On Saturday, ten to fifteen gunmen launched a deadly attack on a mall in Nairobi, Kenya. The gunmen entered the mall and started shooting people going from store to store. Somali based Al Qaeda affiliate, Al-Shabaab, was quick to claim credit for the terrorist attack.
Reports indicate that the gunmen were questioning people to determine whether they were Muslim, and if not, were executing them. At least 62 people have been killed, with another 175 wounded. CNN is reporting that “most of the dead are Kenyan, although four British citizens, two French nationals and two Canadians, including one diplomat, also died.”
At least some of the gunmen remain in the mall amid reports that hostages have been taken. Kenyan forces today launched an assault to end the siege and the operation is currently ongoing.
This latest attack from an Al Qaeda affiliate marks a growing threat posed by the new decentralized organization of the group. While military operations and drone attacks have effectively sidelined the core Al Qaeda group, Al Qaeda central, holed up in the mountains of Afghanistan and Pakistan, it appears that the group has effectively changed its structure in response. The growing number of Al Qaeda affiliates in Yemen, Somalia, Iraq and Algeria is alarming.
We are now engaged in a proverbial game of whack-a-mole. Take out the core of Al Qaeda and other affiliates immediately pop up. And there is no good answer on how to deal with this growing threat.
Dealing with Al Qaeda central was relatively straightforward. They were directly linked to the 9-11 attacks and in response we drove them out of Afghanistan with overwhelming force. We have now continued that fight with a sustain drone attack campaign in the brutal mountain regions of Afghanistan and Pakistan. This campaign, along with the daring raid on Bin Laden deep in Pakistani territory, has effectively decapitated Al Qaeda central. And when I say this was relatively straightforward it is because all of those actions were supremely justified and had the support of most of the Western world.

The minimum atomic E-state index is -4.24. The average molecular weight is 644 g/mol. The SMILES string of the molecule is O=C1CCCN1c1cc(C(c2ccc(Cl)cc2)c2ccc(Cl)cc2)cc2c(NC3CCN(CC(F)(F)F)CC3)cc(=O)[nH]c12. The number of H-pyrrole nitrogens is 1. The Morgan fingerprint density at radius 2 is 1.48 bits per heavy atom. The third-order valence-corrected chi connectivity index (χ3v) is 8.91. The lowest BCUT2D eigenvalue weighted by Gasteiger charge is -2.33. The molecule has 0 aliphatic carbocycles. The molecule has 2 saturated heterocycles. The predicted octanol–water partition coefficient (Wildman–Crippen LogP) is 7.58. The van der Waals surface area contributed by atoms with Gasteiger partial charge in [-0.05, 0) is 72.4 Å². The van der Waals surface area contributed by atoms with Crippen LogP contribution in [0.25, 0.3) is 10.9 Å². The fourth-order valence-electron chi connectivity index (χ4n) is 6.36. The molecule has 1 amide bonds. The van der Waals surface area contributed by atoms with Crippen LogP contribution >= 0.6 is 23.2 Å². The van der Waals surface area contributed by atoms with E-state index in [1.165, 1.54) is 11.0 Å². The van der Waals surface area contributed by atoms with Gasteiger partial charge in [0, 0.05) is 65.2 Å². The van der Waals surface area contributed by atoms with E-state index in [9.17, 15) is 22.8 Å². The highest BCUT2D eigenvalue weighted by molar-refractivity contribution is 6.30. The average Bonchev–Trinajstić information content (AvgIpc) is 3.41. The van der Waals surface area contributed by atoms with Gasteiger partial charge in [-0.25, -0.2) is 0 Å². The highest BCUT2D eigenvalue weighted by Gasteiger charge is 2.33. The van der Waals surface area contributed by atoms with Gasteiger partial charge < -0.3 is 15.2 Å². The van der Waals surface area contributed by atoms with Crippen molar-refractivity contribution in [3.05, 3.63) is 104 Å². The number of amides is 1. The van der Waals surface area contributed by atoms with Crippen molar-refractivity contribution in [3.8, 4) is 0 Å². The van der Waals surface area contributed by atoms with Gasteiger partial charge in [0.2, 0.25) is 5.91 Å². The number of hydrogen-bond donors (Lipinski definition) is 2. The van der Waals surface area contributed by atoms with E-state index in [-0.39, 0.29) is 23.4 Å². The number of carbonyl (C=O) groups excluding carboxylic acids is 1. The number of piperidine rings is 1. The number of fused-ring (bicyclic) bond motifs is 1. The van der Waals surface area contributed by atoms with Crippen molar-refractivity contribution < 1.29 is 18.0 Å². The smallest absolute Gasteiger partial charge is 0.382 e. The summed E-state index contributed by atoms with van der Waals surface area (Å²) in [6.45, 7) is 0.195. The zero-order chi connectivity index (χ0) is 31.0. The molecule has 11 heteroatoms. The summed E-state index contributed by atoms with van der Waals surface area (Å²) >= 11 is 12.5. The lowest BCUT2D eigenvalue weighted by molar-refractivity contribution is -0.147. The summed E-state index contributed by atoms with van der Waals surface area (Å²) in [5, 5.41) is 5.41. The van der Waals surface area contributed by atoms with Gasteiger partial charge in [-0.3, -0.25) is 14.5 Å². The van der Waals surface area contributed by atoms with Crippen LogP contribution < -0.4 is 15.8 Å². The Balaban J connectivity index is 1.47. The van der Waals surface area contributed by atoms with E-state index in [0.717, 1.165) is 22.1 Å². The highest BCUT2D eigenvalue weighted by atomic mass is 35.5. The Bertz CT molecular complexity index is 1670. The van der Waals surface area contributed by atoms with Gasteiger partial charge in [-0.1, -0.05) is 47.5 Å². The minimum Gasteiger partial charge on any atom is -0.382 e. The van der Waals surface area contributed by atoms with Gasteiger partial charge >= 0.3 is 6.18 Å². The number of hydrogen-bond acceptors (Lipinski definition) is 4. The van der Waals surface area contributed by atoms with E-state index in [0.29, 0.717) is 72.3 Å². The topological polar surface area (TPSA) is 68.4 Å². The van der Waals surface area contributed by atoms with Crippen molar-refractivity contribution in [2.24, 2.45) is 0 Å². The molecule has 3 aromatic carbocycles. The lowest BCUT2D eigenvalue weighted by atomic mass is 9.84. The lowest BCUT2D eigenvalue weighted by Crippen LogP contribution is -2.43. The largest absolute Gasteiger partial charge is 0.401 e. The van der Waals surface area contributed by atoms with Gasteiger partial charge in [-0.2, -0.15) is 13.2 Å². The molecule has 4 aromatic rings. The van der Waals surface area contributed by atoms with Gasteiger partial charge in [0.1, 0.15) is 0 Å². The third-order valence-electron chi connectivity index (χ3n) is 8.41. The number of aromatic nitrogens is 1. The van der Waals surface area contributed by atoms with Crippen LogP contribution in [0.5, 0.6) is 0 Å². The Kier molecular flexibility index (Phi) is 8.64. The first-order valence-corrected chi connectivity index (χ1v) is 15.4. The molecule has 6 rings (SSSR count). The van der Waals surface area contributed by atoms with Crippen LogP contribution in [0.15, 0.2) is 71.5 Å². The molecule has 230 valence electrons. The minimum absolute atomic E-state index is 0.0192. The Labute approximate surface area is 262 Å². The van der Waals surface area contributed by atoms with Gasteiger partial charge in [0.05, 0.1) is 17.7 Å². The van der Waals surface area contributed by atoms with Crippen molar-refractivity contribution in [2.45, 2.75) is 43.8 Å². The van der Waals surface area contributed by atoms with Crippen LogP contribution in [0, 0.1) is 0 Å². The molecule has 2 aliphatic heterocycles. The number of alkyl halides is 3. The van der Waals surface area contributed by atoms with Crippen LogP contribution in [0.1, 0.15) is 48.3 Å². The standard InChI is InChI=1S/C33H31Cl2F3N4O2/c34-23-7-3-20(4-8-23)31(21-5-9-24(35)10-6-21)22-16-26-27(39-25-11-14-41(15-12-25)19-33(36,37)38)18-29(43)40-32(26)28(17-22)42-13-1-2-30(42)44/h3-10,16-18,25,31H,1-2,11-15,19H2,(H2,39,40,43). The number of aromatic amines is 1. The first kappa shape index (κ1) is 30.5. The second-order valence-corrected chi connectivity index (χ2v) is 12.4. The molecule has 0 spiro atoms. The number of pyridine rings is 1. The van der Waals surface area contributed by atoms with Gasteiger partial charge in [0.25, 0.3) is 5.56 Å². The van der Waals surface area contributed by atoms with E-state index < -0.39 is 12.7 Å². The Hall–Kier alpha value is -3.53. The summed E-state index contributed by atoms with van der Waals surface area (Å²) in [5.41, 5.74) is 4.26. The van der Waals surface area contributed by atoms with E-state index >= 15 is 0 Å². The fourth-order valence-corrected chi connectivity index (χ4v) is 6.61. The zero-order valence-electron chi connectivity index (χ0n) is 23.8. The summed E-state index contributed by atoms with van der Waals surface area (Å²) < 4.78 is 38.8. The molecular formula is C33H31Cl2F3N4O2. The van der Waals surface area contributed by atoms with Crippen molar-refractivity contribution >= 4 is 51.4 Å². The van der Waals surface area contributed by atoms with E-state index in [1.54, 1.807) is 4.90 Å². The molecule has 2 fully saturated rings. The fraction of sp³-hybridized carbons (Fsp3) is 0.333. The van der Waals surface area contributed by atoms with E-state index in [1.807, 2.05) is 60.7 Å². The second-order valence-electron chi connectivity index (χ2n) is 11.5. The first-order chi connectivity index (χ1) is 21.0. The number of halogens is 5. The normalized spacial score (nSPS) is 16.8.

Now that Al Qaeda’s strength has shifted from its core to its affiliates, the way forward in fighting and defeating Al Qaeda becomes less clear. Can we really carry on a sustained drone campaign in all corners of the world where Al Qaeda affiliates pop up? Are we justified in doing so without a direct link between one of the affiliates and an attack on America or American interests? Can we count on the local governments in places like Yemen, Somalia and Algeria to effectively crack down on these groups? These are just some of the myriad of problems that Al Qaeda’s new decentralized organization poses for America and its allies.
There are no good military options here. I am still a firm believer that our war against Al Qaeda is a war of ideas and opportunity. America must continue to promote democratic ideals and economic opportunity. Indeed, Al Qaeda and its affiliates have gained footholds only in places where economic opportunity is virtually non-existent and despair is the prevailing norm. Places such like Afghanistan, Somalia, Yemen, and Algeria. America’s focus in the war on Al Qaeda should be on protecting the homeland and promoting economic opportunity. These goals must go hand in hand if we are to prevail in what will surely be a lengthy battle of ideas and opportunity.
I still believe that where a man is given a real choice between opening a business and providing for his family, or joining a violent religious movement, he will choose providing for his family. I believe that because I must. If we believe that a man would choose the latter, then we have already lost the battle of ideas.
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